Last month there was a good piece in Forbes about what makes a toxic workplace. You might be thinking, as I was, why would you need a list? It’s pretty easy to spot? But in fact, the author makes a good point. It’s the thing that no one talks about, but is right in the room as an unpleasant companion and it’s worth bringing forward and examining.
A toxic workplace becomes the culture and then very quickly the brand. You can trade people out and say all the right things, but until you really “define” and “live” your company’s values, the toxic culture becomes your unintentional culture.
As a leader, if you have been outwardly focused, and leaving the “leadership” or management of your team to others, you might be surprised when you look back over your shoulder and find out things are not as you left them.
Here are the 4 key signs, according to Forbes author Meghan Biro that you might have a toxic workplace:
- You churn employees – at the lower levels a high percentage are leaving before their first year anniversary.
- There is no waiting list for employees to get in.
- Everyone’s in a bad mood.
- Change is resisted – no matter what it is.
You could argue that #1 and #2 are due to the very competitive marketplace in some cities right now as it relates to hiring. However, most employees don’t want to switch jobs. They want to find a place where they can be productive, get paid, and grow. If they are leaving at a high rate, someone else is doing it that better than you. Good people will not stay in a toxic work environment. So although we sometimes delude ourselves into thinking that “it’s okay that they have self-selected out,” if the rate gets too high, you’ve got a problem.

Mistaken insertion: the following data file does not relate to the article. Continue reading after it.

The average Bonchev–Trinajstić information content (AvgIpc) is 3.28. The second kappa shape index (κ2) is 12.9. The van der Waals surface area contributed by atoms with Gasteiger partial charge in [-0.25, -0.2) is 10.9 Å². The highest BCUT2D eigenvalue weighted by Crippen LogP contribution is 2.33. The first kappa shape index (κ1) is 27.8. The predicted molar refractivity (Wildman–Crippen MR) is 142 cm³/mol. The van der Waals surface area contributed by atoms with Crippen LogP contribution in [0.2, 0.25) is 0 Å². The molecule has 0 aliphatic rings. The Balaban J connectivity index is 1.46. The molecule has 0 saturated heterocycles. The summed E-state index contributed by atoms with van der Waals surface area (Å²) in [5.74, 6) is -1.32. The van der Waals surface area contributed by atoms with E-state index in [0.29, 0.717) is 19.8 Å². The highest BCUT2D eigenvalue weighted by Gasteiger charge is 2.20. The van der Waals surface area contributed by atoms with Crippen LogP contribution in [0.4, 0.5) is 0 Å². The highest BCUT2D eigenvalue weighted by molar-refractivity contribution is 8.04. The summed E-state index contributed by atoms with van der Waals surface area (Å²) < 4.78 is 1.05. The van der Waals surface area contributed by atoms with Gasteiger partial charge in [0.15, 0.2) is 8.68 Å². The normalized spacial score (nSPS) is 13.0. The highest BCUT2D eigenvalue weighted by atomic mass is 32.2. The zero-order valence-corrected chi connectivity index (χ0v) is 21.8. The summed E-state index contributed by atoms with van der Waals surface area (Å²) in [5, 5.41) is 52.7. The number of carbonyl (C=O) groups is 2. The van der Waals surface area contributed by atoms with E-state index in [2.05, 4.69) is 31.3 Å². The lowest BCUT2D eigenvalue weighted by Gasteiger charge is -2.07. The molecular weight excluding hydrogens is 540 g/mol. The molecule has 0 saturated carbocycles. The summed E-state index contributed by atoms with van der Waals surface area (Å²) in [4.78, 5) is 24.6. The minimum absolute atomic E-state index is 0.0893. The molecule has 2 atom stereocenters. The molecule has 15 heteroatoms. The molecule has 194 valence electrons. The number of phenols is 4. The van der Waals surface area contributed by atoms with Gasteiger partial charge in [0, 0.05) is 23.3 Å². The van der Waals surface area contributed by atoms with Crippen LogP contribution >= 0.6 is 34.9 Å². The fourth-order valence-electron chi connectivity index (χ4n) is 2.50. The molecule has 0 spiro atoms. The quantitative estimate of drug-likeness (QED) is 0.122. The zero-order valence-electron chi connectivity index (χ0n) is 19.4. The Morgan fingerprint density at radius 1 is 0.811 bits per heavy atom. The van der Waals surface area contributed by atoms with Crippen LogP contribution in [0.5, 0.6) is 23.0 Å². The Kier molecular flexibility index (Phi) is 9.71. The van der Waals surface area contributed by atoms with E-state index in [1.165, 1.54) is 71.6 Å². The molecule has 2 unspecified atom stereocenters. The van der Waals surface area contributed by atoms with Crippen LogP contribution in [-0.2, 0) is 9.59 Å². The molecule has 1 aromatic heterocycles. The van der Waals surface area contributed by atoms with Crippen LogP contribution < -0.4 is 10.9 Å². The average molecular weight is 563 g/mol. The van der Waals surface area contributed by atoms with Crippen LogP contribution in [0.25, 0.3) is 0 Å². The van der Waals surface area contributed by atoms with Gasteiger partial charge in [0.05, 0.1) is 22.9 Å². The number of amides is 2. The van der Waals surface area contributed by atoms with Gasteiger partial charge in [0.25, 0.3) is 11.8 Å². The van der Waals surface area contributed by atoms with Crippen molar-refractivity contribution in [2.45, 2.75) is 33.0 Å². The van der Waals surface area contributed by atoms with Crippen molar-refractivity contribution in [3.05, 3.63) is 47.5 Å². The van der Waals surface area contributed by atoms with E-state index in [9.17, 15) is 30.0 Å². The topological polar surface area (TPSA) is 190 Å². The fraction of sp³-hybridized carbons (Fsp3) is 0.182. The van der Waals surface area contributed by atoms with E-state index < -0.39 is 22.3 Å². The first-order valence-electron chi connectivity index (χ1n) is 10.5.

Employees in perpetually bad moods is a problem. It starts with managers not being in a good mood and then infects the rest of the workplace. The reason people get like this is because they cannot be successful in their roles, and feel that no matter what they do, something is not right. They don’t get enough feedback, they don’t have the resources they need, co-workers are slacking, no opportunities to grow, workplace gossip, lack of leadership, etc. Consider it a virus that you need to cure. If left untreated, it could be fatal.
Lastly, when no matter what you do, change is resisted, this is a sure sign of a toxic work culture. It’s gone from people being open to a fix to hunkering down and sending out resumes. They don’t see a light at the end of the tunnel so everyone goes into protective mode behavior.
As the leader, it is up to you to change course. Identify the problem and the bad actors and make some radical changes. Go back to the values you started with and put people, processes, and systems in place to reinforce those, not the unintentional culture that led to the toxic environment you are correcting.